By Trey Leslie I Everyday California Head Writer & Resident DJ
This shy friend is one of the many fantastic sea creatures cruising around the La Jolla Ecological Preserve. They’re rare to see, which makes finding them even more amazing. This is the Green Sea Turtle - Chelonia mydas.
Turns out it's the only species in the genus Chelonia. They travel throughout the tropical and subtropical seas around the world, with two distinct populations in the Atlantic and Pacific Oceans. Fortunate for us, this includes San Diego, and La Jolla is one of their favorite stopping points.
This sea turtle's dorsoventrally flattened (ribbon-like) body is covered by a large, teardrop-shaped carapace, and it has a pair of large, paddle-like flippers. It is usually lightly colored, although in the eastern Pacific populations parts of the upper shell can be almost black.
Unlike other members of its family, such as the hawksbill sea turtle, our Chelonia Mydas is mostly herbivorous. The adults usually inhabit shallow lagoons, feeding mostly on various species of seagrasses.
C. Mydas is listed as endangered by the IUCN and CITES and is protected from exploitation in most countries. It is illegal to collect, harm or kill them. In addition, many countries have laws and ordinances to protect nesting areas. However, turtles are still in danger due to human activity. In some countries, turtles and their eggs are hunted for food. Pollution indirectly harms turtles at both population and individual scales. Many turtles die caught in fishing nets. Also, real estate development often causes habitat loss by eliminating nesting beaches.
Like other sea turtles, green sea turtles migrate long distances between feeding grounds and hatching beaches. Many islands worldwide are known as 'Turtle Islands' due to green sea turtles nesting on their beaches. Females crawl out on beaches, dig nests and lay eggs during the night. Later, hatchlings emerge and scramble into the water. Those that reach maturity may live up to eighty years in the wild.
But how do I find them?
Good question. In our experience, they like like to hang out in the La Jolla Ecological Reserve (our backyard) around the second half of summer and early fall, especially when the water is warm. However, oceanographers have confirmed that the water has been a bit warmer than usual in recent years due to a "marine heatwave," which means that there's almost always a turtle hanging out somewhere around La Jolla's underwater park.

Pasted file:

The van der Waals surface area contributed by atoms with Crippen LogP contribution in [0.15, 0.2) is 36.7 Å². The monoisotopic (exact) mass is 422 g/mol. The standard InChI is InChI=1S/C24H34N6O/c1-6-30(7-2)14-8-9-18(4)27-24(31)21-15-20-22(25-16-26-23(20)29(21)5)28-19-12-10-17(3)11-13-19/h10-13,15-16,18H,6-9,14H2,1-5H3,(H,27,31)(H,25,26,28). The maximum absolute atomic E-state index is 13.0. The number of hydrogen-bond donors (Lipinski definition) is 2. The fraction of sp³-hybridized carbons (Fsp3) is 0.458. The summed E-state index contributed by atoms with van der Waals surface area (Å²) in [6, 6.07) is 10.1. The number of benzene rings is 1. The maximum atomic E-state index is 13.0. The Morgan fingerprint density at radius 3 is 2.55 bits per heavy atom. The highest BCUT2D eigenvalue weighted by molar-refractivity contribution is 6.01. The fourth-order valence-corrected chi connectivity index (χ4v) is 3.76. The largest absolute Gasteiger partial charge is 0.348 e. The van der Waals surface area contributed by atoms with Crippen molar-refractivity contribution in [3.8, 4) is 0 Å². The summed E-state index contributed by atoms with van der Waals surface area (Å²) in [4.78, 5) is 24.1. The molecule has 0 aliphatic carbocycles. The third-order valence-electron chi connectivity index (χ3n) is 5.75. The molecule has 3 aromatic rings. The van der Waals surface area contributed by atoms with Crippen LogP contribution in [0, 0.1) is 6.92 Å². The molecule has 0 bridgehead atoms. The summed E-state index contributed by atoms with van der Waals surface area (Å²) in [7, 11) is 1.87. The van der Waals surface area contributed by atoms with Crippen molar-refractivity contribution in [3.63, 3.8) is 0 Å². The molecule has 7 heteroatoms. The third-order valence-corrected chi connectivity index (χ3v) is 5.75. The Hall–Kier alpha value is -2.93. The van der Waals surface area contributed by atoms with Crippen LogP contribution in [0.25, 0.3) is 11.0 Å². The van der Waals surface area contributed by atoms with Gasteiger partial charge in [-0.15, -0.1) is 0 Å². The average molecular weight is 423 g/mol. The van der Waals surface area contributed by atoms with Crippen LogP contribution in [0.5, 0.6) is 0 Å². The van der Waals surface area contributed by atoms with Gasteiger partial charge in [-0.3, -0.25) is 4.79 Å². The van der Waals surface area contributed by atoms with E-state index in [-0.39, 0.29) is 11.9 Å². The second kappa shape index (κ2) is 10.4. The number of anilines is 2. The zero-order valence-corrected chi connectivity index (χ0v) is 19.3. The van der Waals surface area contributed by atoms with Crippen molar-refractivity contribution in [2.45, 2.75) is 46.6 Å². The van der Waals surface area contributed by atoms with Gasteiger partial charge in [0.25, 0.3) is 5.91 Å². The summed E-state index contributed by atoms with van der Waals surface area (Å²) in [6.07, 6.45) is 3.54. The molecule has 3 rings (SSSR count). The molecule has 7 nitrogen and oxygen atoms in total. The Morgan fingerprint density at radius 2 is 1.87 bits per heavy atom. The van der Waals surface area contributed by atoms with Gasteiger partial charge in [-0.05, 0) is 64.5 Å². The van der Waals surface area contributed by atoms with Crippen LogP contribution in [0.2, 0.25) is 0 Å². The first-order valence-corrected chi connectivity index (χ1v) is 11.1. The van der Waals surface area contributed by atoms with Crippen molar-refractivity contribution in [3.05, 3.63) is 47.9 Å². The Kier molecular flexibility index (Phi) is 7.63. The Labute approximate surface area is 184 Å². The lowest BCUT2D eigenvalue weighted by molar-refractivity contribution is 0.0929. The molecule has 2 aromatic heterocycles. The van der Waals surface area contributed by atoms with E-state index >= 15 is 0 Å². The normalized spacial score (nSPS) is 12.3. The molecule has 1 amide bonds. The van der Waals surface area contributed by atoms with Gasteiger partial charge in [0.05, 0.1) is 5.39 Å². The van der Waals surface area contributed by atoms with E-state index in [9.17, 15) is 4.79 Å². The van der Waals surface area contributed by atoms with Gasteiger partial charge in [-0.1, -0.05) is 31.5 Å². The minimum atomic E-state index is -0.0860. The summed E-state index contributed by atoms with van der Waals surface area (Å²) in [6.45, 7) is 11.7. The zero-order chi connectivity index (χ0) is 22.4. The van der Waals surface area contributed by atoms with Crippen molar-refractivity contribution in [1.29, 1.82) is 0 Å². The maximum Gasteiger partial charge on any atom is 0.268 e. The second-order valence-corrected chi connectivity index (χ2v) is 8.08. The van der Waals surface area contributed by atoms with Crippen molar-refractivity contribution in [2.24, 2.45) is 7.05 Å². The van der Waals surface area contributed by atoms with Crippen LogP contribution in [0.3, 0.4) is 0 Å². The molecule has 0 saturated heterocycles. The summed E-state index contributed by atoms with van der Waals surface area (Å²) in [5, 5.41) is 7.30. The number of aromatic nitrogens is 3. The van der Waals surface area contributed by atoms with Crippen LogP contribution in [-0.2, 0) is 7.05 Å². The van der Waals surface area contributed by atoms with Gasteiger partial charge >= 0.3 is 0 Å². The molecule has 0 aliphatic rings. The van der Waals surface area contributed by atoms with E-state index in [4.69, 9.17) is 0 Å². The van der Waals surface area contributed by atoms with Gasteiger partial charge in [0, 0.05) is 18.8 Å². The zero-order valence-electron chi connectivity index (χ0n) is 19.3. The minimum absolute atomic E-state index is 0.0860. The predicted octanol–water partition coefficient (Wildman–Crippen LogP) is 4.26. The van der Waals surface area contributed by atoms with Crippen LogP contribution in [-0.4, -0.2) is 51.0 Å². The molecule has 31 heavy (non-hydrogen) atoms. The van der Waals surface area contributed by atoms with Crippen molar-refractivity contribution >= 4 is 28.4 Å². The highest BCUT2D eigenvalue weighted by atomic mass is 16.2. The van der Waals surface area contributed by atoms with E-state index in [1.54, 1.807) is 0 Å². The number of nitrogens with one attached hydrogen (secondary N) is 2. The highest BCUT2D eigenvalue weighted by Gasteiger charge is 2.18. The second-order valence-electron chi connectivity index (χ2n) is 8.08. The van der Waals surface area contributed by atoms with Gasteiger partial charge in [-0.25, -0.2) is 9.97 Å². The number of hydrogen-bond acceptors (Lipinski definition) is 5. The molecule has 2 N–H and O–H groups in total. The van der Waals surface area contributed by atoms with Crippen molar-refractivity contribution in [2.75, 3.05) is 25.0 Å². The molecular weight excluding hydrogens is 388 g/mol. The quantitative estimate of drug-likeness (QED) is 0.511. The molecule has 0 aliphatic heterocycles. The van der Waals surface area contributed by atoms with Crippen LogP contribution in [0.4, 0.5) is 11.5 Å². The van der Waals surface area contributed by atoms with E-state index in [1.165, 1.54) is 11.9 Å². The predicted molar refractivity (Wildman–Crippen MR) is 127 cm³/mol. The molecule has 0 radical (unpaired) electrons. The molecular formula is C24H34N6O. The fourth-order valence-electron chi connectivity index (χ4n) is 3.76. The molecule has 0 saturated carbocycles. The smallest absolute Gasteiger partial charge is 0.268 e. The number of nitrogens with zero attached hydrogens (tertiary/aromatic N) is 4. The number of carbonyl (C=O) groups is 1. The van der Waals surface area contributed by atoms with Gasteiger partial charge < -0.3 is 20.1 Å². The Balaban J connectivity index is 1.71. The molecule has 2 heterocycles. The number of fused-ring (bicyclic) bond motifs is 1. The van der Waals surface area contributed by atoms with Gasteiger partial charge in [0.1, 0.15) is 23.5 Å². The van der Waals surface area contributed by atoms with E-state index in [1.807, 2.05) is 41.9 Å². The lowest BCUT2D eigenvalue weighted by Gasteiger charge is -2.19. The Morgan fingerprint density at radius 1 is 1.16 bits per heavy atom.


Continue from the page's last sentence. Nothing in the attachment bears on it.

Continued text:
Pretty cool, right? We love our Green Sea Turtles, and we're always looking for them out on the water. If you're feeling lucky, join us on an adventure or stop by the shop and keep your eyes peeled while you're out on the water for our favorite green friends. Or, check out our whale watching kayak tours when the waters colder!
There are now at least 4 permanent sea turtle residents in La Jolla! When this blog post was written, the turtles we saw here were mostly visitors from places like the San Diego Bay, where the warmer waters make it easier for them to survive. Now, we are starting to see turtles living in La Jolla Shores year-round.
This is a great sign for conservation efforts. It means that the turtle population in San Diego is rebounding enough that turtles are expanding their habitats and venturing out into new areas.
The cool thing about these new residents is that they seem to be uniquely accustomed to humans. In years past, most people only caught a glimpse of turtles as they swam away as quickly as possible, but the resident turtles are unbothered by people, giving snorkelers amazing chances to observe them more closely.
I see sea turtles